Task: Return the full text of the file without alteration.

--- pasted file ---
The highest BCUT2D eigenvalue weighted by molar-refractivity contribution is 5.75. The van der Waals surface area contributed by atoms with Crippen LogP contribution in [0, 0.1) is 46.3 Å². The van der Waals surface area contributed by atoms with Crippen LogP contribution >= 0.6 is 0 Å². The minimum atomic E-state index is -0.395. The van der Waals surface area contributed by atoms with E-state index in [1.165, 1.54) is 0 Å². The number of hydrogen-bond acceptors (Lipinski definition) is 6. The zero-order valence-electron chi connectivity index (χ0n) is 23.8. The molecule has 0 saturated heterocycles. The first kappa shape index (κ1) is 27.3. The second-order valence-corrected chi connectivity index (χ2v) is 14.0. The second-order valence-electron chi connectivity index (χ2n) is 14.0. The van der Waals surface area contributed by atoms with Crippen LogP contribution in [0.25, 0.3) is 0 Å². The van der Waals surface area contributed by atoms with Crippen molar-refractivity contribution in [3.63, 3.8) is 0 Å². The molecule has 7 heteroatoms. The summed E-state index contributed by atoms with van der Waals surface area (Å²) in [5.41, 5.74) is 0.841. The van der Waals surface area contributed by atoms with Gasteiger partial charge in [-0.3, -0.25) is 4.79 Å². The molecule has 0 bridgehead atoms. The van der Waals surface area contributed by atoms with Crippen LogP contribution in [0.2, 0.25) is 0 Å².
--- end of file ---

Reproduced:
The highest BCUT2D eigenvalue weighted by molar-refractivity contribution is 5.75. The van der Waals surface area contributed by atoms with Crippen LogP contribution in [0, 0.1) is 46.3 Å². The van der Waals surface area contributed by atoms with Crippen LogP contribution >= 0.6 is 0 Å². The minimum atomic E-state index is -0.395. The van der Waals surface area contributed by atoms with E-state index in [1.165, 1.54) is 0 Å². The number of hydrogen-bond acceptors (Lipinski definition) is 6. The zero-order valence-electron chi connectivity index (χ0n) is 23.8. The molecule has 0 saturated heterocycles. The first kappa shape index (κ1) is 27.3. The second-order valence-corrected chi connectivity index (χ2v) is 14.0. The second-order valence-electron chi connectivity index (χ2n) is 14.0. The van der Waals surface area contributed by atoms with Crippen LogP contribution in [0.25, 0.3) is 0 Å². The van der Waals surface area contributed by atoms with Crippen molar-refractivity contribution in [3.63, 3.8) is 0 Å². The molecule has 7 heteroatoms. The summed E-state index contributed by atoms with van der Waals surface area (Å²) in [5.41, 5.74) is 0.841. The van der Waals surface area contributed by atoms with Gasteiger partial charge in [-0.3, -0.25) is 4.79 Å². The molecule has 0 bridgehead atoms. The van der Waals surface area contributed by atoms with Crippen LogP contribution in [0.2, 0.25) is 0 Å².